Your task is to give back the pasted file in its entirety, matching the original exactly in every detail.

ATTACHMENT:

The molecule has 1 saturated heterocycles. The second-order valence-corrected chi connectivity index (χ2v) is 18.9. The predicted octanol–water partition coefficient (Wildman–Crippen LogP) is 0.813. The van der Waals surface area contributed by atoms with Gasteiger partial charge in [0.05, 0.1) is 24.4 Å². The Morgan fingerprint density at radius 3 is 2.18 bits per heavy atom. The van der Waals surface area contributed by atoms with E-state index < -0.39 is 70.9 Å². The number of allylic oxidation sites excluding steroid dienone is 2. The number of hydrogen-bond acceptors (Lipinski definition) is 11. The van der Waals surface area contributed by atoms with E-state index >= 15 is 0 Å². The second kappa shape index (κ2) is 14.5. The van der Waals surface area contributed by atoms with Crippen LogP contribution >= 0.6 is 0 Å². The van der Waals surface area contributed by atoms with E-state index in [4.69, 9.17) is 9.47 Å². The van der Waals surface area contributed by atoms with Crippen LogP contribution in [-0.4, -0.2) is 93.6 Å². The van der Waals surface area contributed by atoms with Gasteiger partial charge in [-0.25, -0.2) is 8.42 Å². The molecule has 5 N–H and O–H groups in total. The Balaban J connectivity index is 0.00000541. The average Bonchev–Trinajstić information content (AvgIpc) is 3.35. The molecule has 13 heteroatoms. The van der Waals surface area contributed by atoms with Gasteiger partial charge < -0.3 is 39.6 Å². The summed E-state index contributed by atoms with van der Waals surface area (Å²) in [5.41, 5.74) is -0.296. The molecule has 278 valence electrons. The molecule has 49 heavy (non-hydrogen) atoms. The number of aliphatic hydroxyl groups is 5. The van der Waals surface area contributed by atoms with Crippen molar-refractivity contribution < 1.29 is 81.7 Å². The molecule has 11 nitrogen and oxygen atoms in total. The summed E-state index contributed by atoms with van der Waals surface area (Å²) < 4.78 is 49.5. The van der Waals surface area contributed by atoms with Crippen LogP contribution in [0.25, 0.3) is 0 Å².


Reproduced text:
The molecule has 1 saturated heterocycles. The second-order valence-corrected chi connectivity index (χ2v) is 18.9. The predicted octanol–water partition coefficient (Wildman–Crippen LogP) is 0.813. The van der Waals surface area contributed by atoms with Gasteiger partial charge in [0.05, 0.1) is 24.4 Å². The Morgan fingerprint density at radius 3 is 2.18 bits per heavy atom. The van der Waals surface area contributed by atoms with E-state index < -0.39 is 70.9 Å². The number of allylic oxidation sites excluding steroid dienone is 2. The number of hydrogen-bond acceptors (Lipinski definition) is 11. The van der Waals surface area contributed by atoms with E-state index >= 15 is 0 Å². The second kappa shape index (κ2) is 14.5. The van der Waals surface area contributed by atoms with Crippen LogP contribution >= 0.6 is 0 Å². The van der Waals surface area contributed by atoms with E-state index in [4.69, 9.17) is 9.47 Å². The van der Waals surface area contributed by atoms with Crippen LogP contribution in [-0.4, -0.2) is 93.6 Å². The van der Waals surface area contributed by atoms with Gasteiger partial charge in [-0.25, -0.2) is 8.42 Å². The molecule has 5 N–H and O–H groups in total. The Balaban J connectivity index is 0.00000541. The average Bonchev–Trinajstić information content (AvgIpc) is 3.35. The molecule has 13 heteroatoms. The van der Waals surface area contributed by atoms with Gasteiger partial charge < -0.3 is 39.6 Å². The summed E-state index contributed by atoms with van der Waals surface area (Å²) in [5.41, 5.74) is -0.296. The molecule has 278 valence electrons. The molecule has 49 heavy (non-hydrogen) atoms. The number of aliphatic hydroxyl groups is 5. The van der Waals surface area contributed by atoms with Crippen molar-refractivity contribution < 1.29 is 81.7 Å². The molecule has 11 nitrogen and oxygen atoms in total. The summed E-state index contributed by atoms with van der Waals surface area (Å²) < 4.78 is 49.5. The van der Waals surface area contributed by atoms with Crippen LogP contribution in [0.25, 0.3) is 0 Å².